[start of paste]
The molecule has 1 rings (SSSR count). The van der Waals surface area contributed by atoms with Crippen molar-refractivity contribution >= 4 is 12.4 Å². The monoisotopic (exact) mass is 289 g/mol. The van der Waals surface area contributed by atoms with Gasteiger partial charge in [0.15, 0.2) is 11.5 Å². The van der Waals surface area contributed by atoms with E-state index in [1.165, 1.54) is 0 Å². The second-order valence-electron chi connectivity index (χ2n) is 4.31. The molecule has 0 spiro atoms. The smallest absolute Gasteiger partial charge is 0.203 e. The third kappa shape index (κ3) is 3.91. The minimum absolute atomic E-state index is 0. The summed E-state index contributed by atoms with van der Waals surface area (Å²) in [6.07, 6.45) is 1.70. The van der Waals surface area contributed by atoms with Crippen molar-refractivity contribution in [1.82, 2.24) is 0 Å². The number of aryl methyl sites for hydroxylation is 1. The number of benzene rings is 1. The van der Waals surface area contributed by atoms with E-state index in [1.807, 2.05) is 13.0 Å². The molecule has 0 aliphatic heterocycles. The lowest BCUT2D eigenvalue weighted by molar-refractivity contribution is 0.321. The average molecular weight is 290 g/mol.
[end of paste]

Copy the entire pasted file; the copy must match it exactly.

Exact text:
The molecule has 1 rings (SSSR count). The van der Waals surface area contributed by atoms with Crippen molar-refractivity contribution >= 4 is 12.4 Å². The monoisotopic (exact) mass is 289 g/mol. The van der Waals surface area contributed by atoms with Gasteiger partial charge in [0.15, 0.2) is 11.5 Å². The van der Waals surface area contributed by atoms with E-state index in [1.165, 1.54) is 0 Å². The second-order valence-electron chi connectivity index (χ2n) is 4.31. The molecule has 0 spiro atoms. The smallest absolute Gasteiger partial charge is 0.203 e. The third kappa shape index (κ3) is 3.91. The minimum absolute atomic E-state index is 0. The summed E-state index contributed by atoms with van der Waals surface area (Å²) in [6.07, 6.45) is 1.70. The van der Waals surface area contributed by atoms with Crippen molar-refractivity contribution in [1.82, 2.24) is 0 Å². The number of aryl methyl sites for hydroxylation is 1. The number of benzene rings is 1. The van der Waals surface area contributed by atoms with E-state index in [1.807, 2.05) is 13.0 Å². The molecule has 0 aliphatic heterocycles. The lowest BCUT2D eigenvalue weighted by molar-refractivity contribution is 0.321. The average molecular weight is 290 g/mol.